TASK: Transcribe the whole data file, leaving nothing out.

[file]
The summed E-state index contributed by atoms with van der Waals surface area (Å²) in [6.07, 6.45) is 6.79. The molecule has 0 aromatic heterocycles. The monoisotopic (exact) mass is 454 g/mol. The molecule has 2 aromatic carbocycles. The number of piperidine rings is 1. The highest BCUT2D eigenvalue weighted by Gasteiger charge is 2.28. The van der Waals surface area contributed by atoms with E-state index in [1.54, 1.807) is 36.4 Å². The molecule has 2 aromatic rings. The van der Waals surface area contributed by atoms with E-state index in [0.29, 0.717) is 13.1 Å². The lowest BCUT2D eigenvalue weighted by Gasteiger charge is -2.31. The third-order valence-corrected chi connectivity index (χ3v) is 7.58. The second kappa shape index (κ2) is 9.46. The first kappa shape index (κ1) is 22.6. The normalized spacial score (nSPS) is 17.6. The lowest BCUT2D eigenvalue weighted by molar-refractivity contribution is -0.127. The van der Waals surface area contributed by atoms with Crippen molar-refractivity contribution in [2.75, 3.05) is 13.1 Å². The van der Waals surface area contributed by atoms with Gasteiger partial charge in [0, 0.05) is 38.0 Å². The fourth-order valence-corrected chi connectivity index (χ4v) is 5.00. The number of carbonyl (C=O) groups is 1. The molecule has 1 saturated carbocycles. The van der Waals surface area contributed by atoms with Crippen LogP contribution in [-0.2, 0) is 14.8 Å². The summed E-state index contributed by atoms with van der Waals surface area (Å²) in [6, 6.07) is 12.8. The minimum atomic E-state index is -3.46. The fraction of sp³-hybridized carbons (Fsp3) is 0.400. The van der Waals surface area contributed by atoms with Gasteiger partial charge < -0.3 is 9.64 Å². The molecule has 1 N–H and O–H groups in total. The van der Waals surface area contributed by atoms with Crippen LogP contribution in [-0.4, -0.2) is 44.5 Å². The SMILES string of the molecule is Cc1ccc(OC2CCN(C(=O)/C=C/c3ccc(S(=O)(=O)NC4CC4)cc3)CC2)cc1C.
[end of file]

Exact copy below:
The summed E-state index contributed by atoms with van der Waals surface area (Å²) in [6.07, 6.45) is 6.79. The molecule has 0 aromatic heterocycles. The monoisotopic (exact) mass is 454 g/mol. The molecule has 2 aromatic carbocycles. The number of piperidine rings is 1. The highest BCUT2D eigenvalue weighted by Gasteiger charge is 2.28. The van der Waals surface area contributed by atoms with E-state index in [1.54, 1.807) is 36.4 Å². The molecule has 2 aromatic rings. The van der Waals surface area contributed by atoms with E-state index in [0.29, 0.717) is 13.1 Å². The lowest BCUT2D eigenvalue weighted by Gasteiger charge is -2.31. The third-order valence-corrected chi connectivity index (χ3v) is 7.58. The second kappa shape index (κ2) is 9.46. The first kappa shape index (κ1) is 22.6. The normalized spacial score (nSPS) is 17.6. The lowest BCUT2D eigenvalue weighted by molar-refractivity contribution is -0.127. The van der Waals surface area contributed by atoms with Crippen molar-refractivity contribution in [2.75, 3.05) is 13.1 Å². The van der Waals surface area contributed by atoms with Gasteiger partial charge in [0, 0.05) is 38.0 Å². The fourth-order valence-corrected chi connectivity index (χ4v) is 5.00. The number of carbonyl (C=O) groups is 1. The molecule has 1 saturated carbocycles. The van der Waals surface area contributed by atoms with Crippen LogP contribution in [-0.2, 0) is 14.8 Å². The summed E-state index contributed by atoms with van der Waals surface area (Å²) in [6, 6.07) is 12.8. The minimum atomic E-state index is -3.46. The fraction of sp³-hybridized carbons (Fsp3) is 0.400. The van der Waals surface area contributed by atoms with Gasteiger partial charge < -0.3 is 9.64 Å². The molecule has 1 N–H and O–H groups in total. The van der Waals surface area contributed by atoms with Crippen LogP contribution in [-0.4, -0.2) is 44.5 Å². The SMILES string of the molecule is Cc1ccc(OC2CCN(C(=O)/C=C/c3ccc(S(=O)(=O)NC4CC4)cc3)CC2)cc1C.